Jimmy Ernst, Abstract-Surrealist Painter and second-generation member of the New York School of Abstraction, arrived in New York in 1938 on the S.S. Manhattan. He was the only son of Surrealist, Max Ernst and Journalist, Louise Straus-Ernst; who perished in Auschwitz in 1944.

His book, “ A Not So-Still Life”. Is a wonderful memoir of his life.

Jimmy Ernst was considered as an artists’ artist. His sensitivity and honesty with his work, life and with his friends set him apart from just being a painter. His paintings and influence came from within, from his experiences and love of jazz.

His work were varied, oil on canvas, ink and gouache on paper, collage elements and painted sculpture. In his early years in New York, he worked with Rudy Blesh for Circle Records and designed covers for the jazz musician, Baby Dodds.

Lou Strauss-Ernst as "Rosa Bonheur of Dada".
Collage by Max Ernst, 1922

Jimmy Ernst: "Dadafax minimus".
Collage by Max Ernst, 1922

Lou and Jimmy, 1928; photo by August
Sander, part of the great photographer's
life project, a photo portrait of Germany

The" irascibles", New York, 1951.
Top row, left to right: William de Kooning, Adolf Gottlieb, Ad Reinhart, Hedda Sterne. Middle row: Richard Pousette-Dart, William Baziotes, Jackson Pollock, Clifford Still, Robert Motherwell, Bradley WalkerTomlin. Seated: Theodoros Stamos, Jimmy Ernst, Barnett Newman, James Brooks, Mark Rothko.

At work on the Continental Bank mural,
Lincoln, Nebraska, 1961.

Jimmy with Dallas and children, Eric and Amy,
with CAPRICORN, Sedona, Arizona, 1961.


Born Hans-Ulrich Ernst in Cologne, Germany, on June 24. His father is the prominent Dada/Surrealist artist Max Ernst, his mother, Louise Straus-Ernst, a well-known art historian and journalist.

His parents are divorced. Max travels to Paris and Louise stays in Cologne with their son.

Spends his spring school holiday in Paris with Max and his second wife, Marie-Berthe Aurenche.
Meets many of the Surrealists, including Giacometti, Man Ray, Miro, Andre Masson, Yves Tanguy, Salvador Dali, Luis Bunuel.

Adolph Hitler is installed as Chancellor of Germany on January 30.
On February 30, the SS searches the Ernst apartment - as a noted intellectual and a Jew, Louise is doubly suspect by the new regime.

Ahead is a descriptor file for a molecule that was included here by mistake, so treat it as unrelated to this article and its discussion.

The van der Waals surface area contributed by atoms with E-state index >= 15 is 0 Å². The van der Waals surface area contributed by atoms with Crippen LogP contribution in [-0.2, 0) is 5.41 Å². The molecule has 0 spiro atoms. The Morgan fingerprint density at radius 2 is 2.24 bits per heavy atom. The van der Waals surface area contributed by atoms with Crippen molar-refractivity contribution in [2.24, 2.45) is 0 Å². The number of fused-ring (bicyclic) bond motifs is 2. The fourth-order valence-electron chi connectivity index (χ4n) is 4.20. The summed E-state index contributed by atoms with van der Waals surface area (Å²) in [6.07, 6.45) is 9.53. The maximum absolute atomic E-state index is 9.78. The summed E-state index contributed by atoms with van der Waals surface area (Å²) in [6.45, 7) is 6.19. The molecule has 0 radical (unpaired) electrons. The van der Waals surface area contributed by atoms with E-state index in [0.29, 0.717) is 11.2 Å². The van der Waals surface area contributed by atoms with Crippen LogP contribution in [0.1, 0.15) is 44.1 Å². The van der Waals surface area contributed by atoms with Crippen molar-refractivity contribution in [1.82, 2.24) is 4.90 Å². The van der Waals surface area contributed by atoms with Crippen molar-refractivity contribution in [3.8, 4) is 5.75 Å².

Jimmy is sent to live with Louise's father, while Louise moves to Paris to find work.

Sails for New York by way of Paris and Le Havre, on the S.S.. Manhattan, arriving in New York on June 9.

Allied powers declare war against the Axis powers on September 3.
In the winter, Jimmy begins to work in oils, makes prints from linoleum tiles.

Meets members of the New York avant-garde and European artists in exile.
Petitions Emergency Rescue Committee (ERC) to help Max and Lou escape from France.

ERC succeeds in securing Max's release from internment. Max arrives in New York with Peggy Guggenheim on July 14.

Guggenheim's Art of This Century Gallery opens, October 20, with Jimmy as director.
German troops occupy Vichy, France.

Has first one-person exhibition.

Unknown to him, his mother is transported to Auschwitz concentration camp on June 30 from Drancy, a detention camp near Paris.
She does not survive the war.

Allied victory in Europe declared on May 8.
Spends part of the summer in Amagansett with Max and other "Surrealists in Exile".

Marries Edith Dallas Bauman Brody, January 3.

Joins so-called "IrascibleEighteen" in protesting the anti-abstractionist bias of the MetropolitanMuseum of Art, New York.

Instructor, Department of Design, Brooklyn College.

Becomes U.S. citizen.

Daughter, Amy Louise, born on April 26.

Son, Eric Max, born on April 16.

Awarded John Simon Guggenheim Memorial Fellowship.

Moves to East Hampton, Long Island.

Builds a winter home and studio in NoKomis, Florida, and begins Sea of Grass series oased on marshscapes.

Awarded an honorary Doctorate by Southampton College of Long Island University.

Elected to membership of the American Academy and Institute of Arts and Letters, New York.

Publication of his memoir, A Not-So-Still Life, dealing with his youth and early years in America.
Dies in New York City on February 6.